Central Europe Review: politics,
society and culture in Central and Eastern Europe
Vol 0, No 28
6 April 1999

The Amber Coast T H E   A M B E R   C O A S T:
A Nordic Freeze?

Mel Huang

Arguably, Estonia's success in its post-1991 transformation from Soviet occupied territory to the leading reformer in Central and Eastern Europe can be attributed to the deep relations with its northern neighbour Finland. However, in recent months the relations have been slowly deteriorating and, sadly, a sense of mistrust is brewing in the air. All of this comes in the run-up to Finland's six-month presidency of the European Union, which begins in July. Realising the need to revitalise this centuries-old link, Foreign Minister Toomas Hendrik Ilves -- returning to the post following the March elections -- makes his first official trip abroad across the Gulf of Finland.

The links between Estonians and Finns are tremendous. The two nations share a similar culture, history, heritage and language. As The Economist has noted, "Tallinn is probably the only foreign city in the world where a poetry reading in Finnish can attract a crowd." The 85-kilometre distance between Tallinn and Helsinki served as another link, as tourism between the two kindred peoples continue to grow. For example, the first international flight by Finnair in the 1920s was made to Estonia. These days, millions of Finns visit Estonia annually; albeit, most are "alcohol" tourists.

Current loggerheads

However, several arguments between the two countries strain the otherwise close ties. The predominant dispute is over the lucrative shipping market. The activities of the Estonian Shipping Company were placed in serious jeopardy when their key Tallinn-Helsinki-Arhus line was effectively shut down by Finnish action. The row began when Finnish longshoremen called for a wage rise for their Estonian counterparts. However, the demands by the Finns were met with some humour in Estonia, as they desired the wage rise for dockworkers to a level exceeding the salary of Estonian President Lennart Meri.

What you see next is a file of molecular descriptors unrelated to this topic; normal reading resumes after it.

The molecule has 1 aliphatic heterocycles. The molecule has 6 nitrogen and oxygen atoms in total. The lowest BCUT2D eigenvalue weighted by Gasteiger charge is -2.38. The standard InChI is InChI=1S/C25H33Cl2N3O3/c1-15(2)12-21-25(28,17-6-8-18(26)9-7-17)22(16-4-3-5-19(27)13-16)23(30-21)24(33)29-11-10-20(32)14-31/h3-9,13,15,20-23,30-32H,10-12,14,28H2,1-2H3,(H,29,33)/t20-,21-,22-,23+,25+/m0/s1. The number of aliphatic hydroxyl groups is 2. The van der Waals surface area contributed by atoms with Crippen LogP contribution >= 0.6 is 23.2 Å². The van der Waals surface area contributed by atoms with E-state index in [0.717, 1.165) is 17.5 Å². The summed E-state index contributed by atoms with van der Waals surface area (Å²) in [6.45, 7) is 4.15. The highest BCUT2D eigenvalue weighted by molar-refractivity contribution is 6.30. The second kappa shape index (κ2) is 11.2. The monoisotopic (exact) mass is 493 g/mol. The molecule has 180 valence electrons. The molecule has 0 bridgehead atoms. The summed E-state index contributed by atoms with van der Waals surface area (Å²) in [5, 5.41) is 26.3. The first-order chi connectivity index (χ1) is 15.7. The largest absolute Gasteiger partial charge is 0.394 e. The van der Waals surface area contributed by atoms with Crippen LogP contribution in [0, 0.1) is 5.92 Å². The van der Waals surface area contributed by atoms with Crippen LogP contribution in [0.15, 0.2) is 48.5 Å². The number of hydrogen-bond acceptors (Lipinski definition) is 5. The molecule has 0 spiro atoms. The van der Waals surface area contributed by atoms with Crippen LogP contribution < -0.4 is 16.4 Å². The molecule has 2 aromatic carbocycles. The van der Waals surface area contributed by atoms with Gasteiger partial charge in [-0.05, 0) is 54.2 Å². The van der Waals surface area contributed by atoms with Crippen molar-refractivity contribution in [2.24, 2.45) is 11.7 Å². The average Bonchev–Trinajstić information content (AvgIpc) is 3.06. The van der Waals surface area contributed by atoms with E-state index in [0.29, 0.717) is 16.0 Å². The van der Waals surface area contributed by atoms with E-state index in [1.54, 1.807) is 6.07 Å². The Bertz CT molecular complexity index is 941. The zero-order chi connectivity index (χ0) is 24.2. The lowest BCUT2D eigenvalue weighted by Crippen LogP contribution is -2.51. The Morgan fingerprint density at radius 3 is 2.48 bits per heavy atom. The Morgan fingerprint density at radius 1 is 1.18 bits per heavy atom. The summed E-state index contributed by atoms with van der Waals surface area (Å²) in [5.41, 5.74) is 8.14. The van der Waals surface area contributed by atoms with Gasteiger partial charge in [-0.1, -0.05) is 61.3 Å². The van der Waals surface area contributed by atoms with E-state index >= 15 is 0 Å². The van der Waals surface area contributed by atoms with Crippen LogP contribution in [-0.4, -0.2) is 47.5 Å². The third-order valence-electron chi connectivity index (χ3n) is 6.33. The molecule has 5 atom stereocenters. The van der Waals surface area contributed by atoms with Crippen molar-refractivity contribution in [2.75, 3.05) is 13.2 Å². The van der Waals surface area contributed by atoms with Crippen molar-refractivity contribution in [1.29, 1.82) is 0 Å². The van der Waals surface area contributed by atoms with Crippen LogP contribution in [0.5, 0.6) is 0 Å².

It is not surprising that the row has not reached resolution, and the Finns boycotted cargo from the Estonian company. Soon, the industrial action spread to the Danes at Arhus, jeopardising Estonian maritime activities. Labour issues, mostly involving wage levels, have also affected the textiles industry among other sectors.

Over these and other issues several Finnish influential papers ran scathing attacks on Estonia. One editorial suggested the new centre-right government would "take Estonia back 50 years" with its policies. It is curious, as the policies of the same group of politicians were nearly universally praised several years ago. Another article in the leading Finnish daily Helsingin Sanomat criticised the judicial system of Estonia, suggesting that it was disadvantageous for Finnish businesses: "Finns doing business in Estonia have to encounter the ever-growing anti-Finnish sentiment." The piece linked the judicial situation with the general deterioration of relations, capped by the shipping row: "But it's dangerous for Estonia if it becomes a widely accepted notion that law in that country has been degraded into a tool of national vengeance." To suggest that Estonia is using its justice system as retribution for a Finnish court's decision to support the Finnish longshoremen's actions is irresponsible on the part of the leading Finnish daily.